"Saya naik pesawat dari bandara."
Translation:I board the plane from the airport.
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If I had not been guided by the available English words, I would have translated this as "I am flying from the airport" as in "I am riding the aeroplane from the airport" or "I am travelling in an aeroplane which left from the airport". When applied to aeroplanes is naik only used to mean boarding?
Shouldn't /I rode the airplane from the airport./ also be accepted? Using the word /naik/ with a vehicle listed immediately afterward is a common Indonesian way of talking about the means by which you traveled somewhere. /Saya naik mobil ke Jakarta/. 'I rode (or 'traveled by' or 'went by') a car to Jakarta.'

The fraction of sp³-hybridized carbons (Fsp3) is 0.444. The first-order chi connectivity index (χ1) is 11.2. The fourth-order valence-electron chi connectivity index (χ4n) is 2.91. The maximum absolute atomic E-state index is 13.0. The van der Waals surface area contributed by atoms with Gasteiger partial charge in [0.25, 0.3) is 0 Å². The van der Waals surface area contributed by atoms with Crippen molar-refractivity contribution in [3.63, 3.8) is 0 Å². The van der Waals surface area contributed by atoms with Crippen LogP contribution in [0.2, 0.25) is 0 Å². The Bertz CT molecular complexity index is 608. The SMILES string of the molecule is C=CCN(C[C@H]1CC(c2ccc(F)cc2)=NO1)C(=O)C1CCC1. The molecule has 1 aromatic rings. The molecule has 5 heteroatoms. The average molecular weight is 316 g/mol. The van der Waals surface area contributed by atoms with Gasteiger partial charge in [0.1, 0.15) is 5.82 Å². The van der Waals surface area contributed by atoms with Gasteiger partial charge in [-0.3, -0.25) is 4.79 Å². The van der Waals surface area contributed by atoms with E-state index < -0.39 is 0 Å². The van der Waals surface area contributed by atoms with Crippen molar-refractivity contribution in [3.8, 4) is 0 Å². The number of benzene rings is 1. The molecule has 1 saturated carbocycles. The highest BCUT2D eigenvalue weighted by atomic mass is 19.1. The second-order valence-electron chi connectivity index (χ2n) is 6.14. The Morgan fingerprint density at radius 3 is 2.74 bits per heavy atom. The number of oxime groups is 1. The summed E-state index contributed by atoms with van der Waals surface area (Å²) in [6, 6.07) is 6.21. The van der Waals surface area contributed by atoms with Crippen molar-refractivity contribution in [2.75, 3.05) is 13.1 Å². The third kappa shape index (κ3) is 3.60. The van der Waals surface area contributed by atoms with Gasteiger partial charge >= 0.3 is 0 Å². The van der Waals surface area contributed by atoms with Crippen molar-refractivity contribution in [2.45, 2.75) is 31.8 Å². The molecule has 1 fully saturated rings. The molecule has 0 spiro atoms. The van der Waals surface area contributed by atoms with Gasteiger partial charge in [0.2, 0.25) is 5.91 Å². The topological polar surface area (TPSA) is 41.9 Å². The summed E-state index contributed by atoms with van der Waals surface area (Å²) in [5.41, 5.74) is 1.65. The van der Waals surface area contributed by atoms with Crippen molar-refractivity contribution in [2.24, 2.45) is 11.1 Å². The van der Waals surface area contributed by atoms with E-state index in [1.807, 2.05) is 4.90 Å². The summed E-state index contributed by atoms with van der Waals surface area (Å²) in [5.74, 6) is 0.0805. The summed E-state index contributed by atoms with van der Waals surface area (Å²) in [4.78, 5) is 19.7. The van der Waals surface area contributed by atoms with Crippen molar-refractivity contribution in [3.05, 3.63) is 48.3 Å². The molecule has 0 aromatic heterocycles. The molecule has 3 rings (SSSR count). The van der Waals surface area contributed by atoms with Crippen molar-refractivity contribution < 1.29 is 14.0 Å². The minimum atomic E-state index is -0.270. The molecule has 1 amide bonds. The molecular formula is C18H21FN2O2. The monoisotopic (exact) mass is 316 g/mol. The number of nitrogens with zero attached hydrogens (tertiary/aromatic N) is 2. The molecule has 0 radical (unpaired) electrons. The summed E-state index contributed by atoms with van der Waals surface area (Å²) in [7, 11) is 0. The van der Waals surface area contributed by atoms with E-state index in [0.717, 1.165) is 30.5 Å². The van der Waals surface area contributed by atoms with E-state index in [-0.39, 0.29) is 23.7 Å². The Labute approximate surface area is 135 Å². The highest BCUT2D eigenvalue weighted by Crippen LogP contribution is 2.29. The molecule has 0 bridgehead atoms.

[Edit:] And now I feel like I'm about to become overly pedantic. If the Indonesian sentence isn't going to use any determiners (i.e. articles) or classifiers, then the English translation for the sentence could freely use either "the" or "an" for both of the nouns in /Saya naik pesawat dari bandara/, permitting four possible sequences.
- I board the plane from the airport.
- I board a plane from the airport.
- I board a plane from an airport.
- I board the plane from an airport.
In the absence of additional context to narrow down the usage of which article or determiner would be more appropriate, each of those are possible natural English translations of /Saya naik pesawat dari bandara./